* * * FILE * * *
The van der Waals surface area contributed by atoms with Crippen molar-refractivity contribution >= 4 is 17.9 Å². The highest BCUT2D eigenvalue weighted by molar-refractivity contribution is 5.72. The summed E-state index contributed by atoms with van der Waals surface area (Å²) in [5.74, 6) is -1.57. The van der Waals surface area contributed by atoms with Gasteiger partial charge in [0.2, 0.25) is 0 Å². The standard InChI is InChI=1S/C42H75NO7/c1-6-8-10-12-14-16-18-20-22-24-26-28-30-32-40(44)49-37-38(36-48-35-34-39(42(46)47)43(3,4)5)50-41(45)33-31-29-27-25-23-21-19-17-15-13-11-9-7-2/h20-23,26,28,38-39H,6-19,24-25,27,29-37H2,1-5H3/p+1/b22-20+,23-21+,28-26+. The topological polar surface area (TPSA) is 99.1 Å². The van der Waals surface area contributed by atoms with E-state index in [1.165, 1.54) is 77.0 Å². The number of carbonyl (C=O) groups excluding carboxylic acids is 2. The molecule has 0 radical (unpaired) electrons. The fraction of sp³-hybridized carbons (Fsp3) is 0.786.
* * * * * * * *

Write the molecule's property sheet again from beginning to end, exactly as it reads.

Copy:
The van der Waals surface area contributed by atoms with Crippen molar-refractivity contribution >= 4 is 17.9 Å². The highest BCUT2D eigenvalue weighted by molar-refractivity contribution is 5.72. The summed E-state index contributed by atoms with van der Waals surface area (Å²) in [5.74, 6) is -1.57. The van der Waals surface area contributed by atoms with Gasteiger partial charge in [0.2, 0.25) is 0 Å². The standard InChI is InChI=1S/C42H75NO7/c1-6-8-10-12-14-16-18-20-22-24-26-28-30-32-40(44)49-37-38(36-48-35-34-39(42(46)47)43(3,4)5)50-41(45)33-31-29-27-25-23-21-19-17-15-13-11-9-7-2/h20-23,26,28,38-39H,6-19,24-25,27,29-37H2,1-5H3/p+1/b22-20+,23-21+,28-26+. The topological polar surface area (TPSA) is 99.1 Å². The van der Waals surface area contributed by atoms with E-state index in [1.165, 1.54) is 77.0 Å². The number of carbonyl (C=O) groups excluding carboxylic acids is 2. The molecule has 0 radical (unpaired) electrons. The fraction of sp³-hybridized carbons (Fsp3) is 0.786.